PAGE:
But when Narendra Modi addressed a few words in Kreol at the Civic Reception at prestigious Mahatma Gandhi Institute in a huge pavilion packed beyond capacity to say “mo bane frères, mo bane soeurs Mauriciens… mo content mo ici, mo senti moi lacaz,” he broke all resisting barriers of language – he spoke the language of love. If Mrs Indira Gandhi, the first Indian Prime Minister to visit Mauritius had captivated the hearts of those still resistant towards India’s generosity and magnanimity by addressing a few words in French, Modi’s Kreol words reflected his capacity to understand present-day realities of diplomacy: Learn their language and win their hearts!

I always knew that sugar is also known as Moras in India. I didn’t know its origin. But it was Narendra Modi who shed light on the origin of the word Moras. He said that in the period of scarcity of sugar in India, Gujarati traders imported sugar from Mauritius and named it Moras from Maurice! If Modi was an astute politician, he could also be playful and teasing with the youth and children. For example, at the MGI: his amused playful affectionate teasing tapping on the head of a zealous youth who did not find one selfie with Modi enough! He stopped on his way, despite the rain, to sign under official umbrellas the autograph books of excited schoolgirls!

He was also overwhelmed by the serenity and sanctity pervading the Ganga Talao, as he poured a lota of gangajal, in a mystical offering of water-to-water – element to element – amidst the reverberating Sanskrit slokas from ancient Vedic scriptures. He was amazed that Mauritius has the greatest number of Hindi writers outside India, which justifies the concretisation of the World Hindi Secretariat as a stepping-stone to Hindi’s way to the UN.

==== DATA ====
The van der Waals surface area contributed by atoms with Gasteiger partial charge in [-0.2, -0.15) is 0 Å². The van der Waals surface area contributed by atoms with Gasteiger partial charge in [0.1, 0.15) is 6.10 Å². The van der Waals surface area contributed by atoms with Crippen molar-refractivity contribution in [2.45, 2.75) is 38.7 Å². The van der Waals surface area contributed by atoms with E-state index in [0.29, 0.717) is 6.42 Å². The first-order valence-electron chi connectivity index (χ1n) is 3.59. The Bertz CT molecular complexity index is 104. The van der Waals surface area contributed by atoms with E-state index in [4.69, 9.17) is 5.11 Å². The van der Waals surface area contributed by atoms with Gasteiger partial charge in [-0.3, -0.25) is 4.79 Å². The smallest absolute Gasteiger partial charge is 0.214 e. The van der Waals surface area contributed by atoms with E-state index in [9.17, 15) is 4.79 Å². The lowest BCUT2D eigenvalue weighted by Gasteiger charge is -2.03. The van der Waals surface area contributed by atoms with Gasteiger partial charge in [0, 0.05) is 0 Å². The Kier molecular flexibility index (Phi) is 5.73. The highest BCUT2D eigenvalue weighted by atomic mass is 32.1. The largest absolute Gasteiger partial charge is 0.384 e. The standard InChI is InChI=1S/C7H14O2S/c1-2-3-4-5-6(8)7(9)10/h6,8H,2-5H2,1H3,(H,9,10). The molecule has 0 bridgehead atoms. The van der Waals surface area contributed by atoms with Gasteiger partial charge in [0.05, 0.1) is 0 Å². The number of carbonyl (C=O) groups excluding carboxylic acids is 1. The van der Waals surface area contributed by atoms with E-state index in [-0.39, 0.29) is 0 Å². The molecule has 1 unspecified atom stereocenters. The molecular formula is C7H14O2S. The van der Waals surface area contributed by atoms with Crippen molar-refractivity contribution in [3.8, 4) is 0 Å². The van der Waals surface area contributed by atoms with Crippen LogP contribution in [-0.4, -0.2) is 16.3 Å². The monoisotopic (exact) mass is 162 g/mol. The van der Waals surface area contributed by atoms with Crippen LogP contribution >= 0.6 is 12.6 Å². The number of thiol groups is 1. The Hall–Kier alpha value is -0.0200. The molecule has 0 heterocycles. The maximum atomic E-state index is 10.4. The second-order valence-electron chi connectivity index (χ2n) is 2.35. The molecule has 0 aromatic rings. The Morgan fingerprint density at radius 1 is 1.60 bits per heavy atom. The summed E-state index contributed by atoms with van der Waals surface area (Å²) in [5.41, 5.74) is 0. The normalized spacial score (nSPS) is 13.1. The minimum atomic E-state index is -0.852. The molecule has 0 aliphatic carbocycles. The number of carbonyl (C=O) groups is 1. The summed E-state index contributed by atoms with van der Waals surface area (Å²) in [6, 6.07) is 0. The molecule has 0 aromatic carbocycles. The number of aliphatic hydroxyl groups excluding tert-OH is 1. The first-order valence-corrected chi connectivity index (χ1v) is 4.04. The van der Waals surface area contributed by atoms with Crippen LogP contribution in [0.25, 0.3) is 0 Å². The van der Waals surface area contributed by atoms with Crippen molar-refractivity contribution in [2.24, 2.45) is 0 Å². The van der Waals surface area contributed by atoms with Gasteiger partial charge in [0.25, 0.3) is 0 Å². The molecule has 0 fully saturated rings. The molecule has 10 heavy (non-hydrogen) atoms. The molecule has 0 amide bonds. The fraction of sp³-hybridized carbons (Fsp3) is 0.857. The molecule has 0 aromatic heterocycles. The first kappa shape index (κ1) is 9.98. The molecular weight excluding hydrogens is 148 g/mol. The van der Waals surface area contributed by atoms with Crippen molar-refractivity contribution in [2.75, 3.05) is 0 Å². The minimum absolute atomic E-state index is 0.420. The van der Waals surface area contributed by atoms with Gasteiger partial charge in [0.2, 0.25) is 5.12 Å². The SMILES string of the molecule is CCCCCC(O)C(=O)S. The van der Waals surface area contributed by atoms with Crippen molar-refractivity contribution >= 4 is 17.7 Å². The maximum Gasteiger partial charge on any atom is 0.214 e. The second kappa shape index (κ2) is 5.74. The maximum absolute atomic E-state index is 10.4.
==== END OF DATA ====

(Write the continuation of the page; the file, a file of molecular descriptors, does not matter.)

Acute sense of Geopolitics

Besides his generosity of signing of five instruments of cooperation to cement our bilateral relationships including geostrategic agreements at the Vaghjee Hall, he amazed everybody by the fluidity of his verbal address without notes. He signified his guarantee in no uncertain terms that he would do nothing to jeopardise the critical offshore sector of the Chota Bharat.

He did not overlook the fact that 2/3 of Global Business Mauritius has with India has given over 10,000 young professionals, bankers and technocrats employment. But Modi does not forget also that Mauritius is the biggest source of FDI for India accounting for 50% in 2014. In the last fourteen years between April 2000 and January 2014 Mauritius has invested an amount of US $ 77.8 billion in India (Dept of Industrial Policy and Promotion of India).

If Shri Atal Bihari Vajpayee had given the first Cyber City of Ebene, Narendra Modi assured Mauritius of a second Cyber City. Modi also showed appreciation that “Mauritius is one of the strongest strategic partners of India.” After all, India has exported to Mauritius nearly Rs 37 billion worth of goods. He also emphasized on more people to people relationship. He appreciated with gratitude the fact that tiny Mauritius has always been supportive of assuring Mother India a permanent seat at the Security Council. Narendra Modi was magnanimous and advanced a credit of US $ 500 million as well as realigned the US $ 100 million initially advanced for Light Railway Project. After all, has not the International Monetary Fund (IMF) termed Indian economy a “Bright Spot” on the global economic landscape and assessed that India has emerged as one of the fastest-growing big emerging market economies of the world accelerating to 7.5% in the next fiscal 2015-16?